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University of Delaware hears public's comments on Lewes turbine

"It's somehow less beautiful when it's right in my backyard," said Janice Pinto, who lives nearby. For Pinto, the noise from the turbine can sometimes be a problem and suggestions that she just shut the windows and turn on the air conditioning just don't cut it.

The University of Delaware's new wind turbine has divided the population of Lewes.

Some consider the turbine an architectural masterpiece on the Lewes skyline. Others praise the university for embracing green energy and setting up a test platform at its Lewes campus.

But talk to the dozens of residents who live nearby and it can be a different story.

"It's somehow less beautiful when it's right in my backyard," said Janice Pinto, who lives nearby.

For Pinto, the noise from the turbine can sometimes be a problem and suggestions that she just shut the windows and turn on the air conditioning just don't cut it.

When the wind is out of the southwest, "it's like the jet engine that won't land," she said.

That was the kind of detailed information that Nancy Targett, dean of UD's College of Earth, Ocean and Environment, was looking for Thursday night.
The university hosted a meeting at the Lewes campus Thursday to listen to questions and concerns about the turbine -- which has been up and running since June.

Targett told the crowd of about 100 people that she welcomed detailed information on noise complaints -- such as the approximate wind speed and direction when the turbine... more [truncated due to possible copyright]  

The University of Delaware's new wind turbine has divided the population of Lewes.

Some consider the turbine an architectural masterpiece on the Lewes skyline. Others praise the university for embracing green energy and setting up a test platform at its Lewes campus.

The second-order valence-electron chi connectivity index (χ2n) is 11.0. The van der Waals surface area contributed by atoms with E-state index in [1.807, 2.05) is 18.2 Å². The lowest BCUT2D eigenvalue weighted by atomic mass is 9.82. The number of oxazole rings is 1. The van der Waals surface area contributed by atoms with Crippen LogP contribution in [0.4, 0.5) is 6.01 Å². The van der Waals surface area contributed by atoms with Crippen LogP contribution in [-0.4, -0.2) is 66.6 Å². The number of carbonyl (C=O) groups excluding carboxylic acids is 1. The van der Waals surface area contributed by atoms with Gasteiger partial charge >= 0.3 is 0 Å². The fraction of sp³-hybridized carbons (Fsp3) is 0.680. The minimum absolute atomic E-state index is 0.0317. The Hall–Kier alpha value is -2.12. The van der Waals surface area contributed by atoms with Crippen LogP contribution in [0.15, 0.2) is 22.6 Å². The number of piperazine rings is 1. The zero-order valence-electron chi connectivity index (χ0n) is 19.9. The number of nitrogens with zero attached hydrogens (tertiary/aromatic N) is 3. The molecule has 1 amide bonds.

But talk to the dozens of residents who live nearby and it can be a different story.

"It's somehow less beautiful when it's right in my backyard," said Janice Pinto, who lives nearby.

For Pinto, the noise from the turbine can sometimes be a problem and suggestions that she just shut the windows and turn on the air conditioning just don't cut it.

When the wind is out of the southwest, "it's like the jet engine that won't land," she said.

That was the kind of detailed information that Nancy Targett, dean of UD's College of Earth, Ocean and Environment, was looking for Thursday night.
The university hosted a meeting at the Lewes campus Thursday to listen to questions and concerns about the turbine -- which has been up and running since June.

Targett told the crowd of about 100 people that she welcomed detailed information on noise complaints -- such as the approximate wind speed and direction when the turbine caused noise problems.

"I understand there is an issue" with noise sometimes, Targett said.
The key is determining whether steps can be taken to address it, she said.

Others worry about the impact on property values and a condition called "wind turbine syndrome." University officials on Thursday questioned the findings of one study, saying it was not peer-reviewed and encompassed a narrow sample set.

Targett said the turbine is designed to provide power to the Lewes campus and to serve as a test platform for future offshore wind turbines.

The one at Lewes is covered with a special coating to resist corrosion, and researchers will be watching to see how it holds up in coastal conditions.

While many of the concerns are raised by nearby homeowners, some who live farther away, like Thomas Mandel of Gills Neck Road, praised the turbine.

"It's an exceptionally beautiful object," Mandel said.


Source: http://www.delawareonline.c...

AUG 13 2010
http://www.windaction.org/posts/27674-university-of-delaware-hears-public-s-comments-on-lewes-turbine
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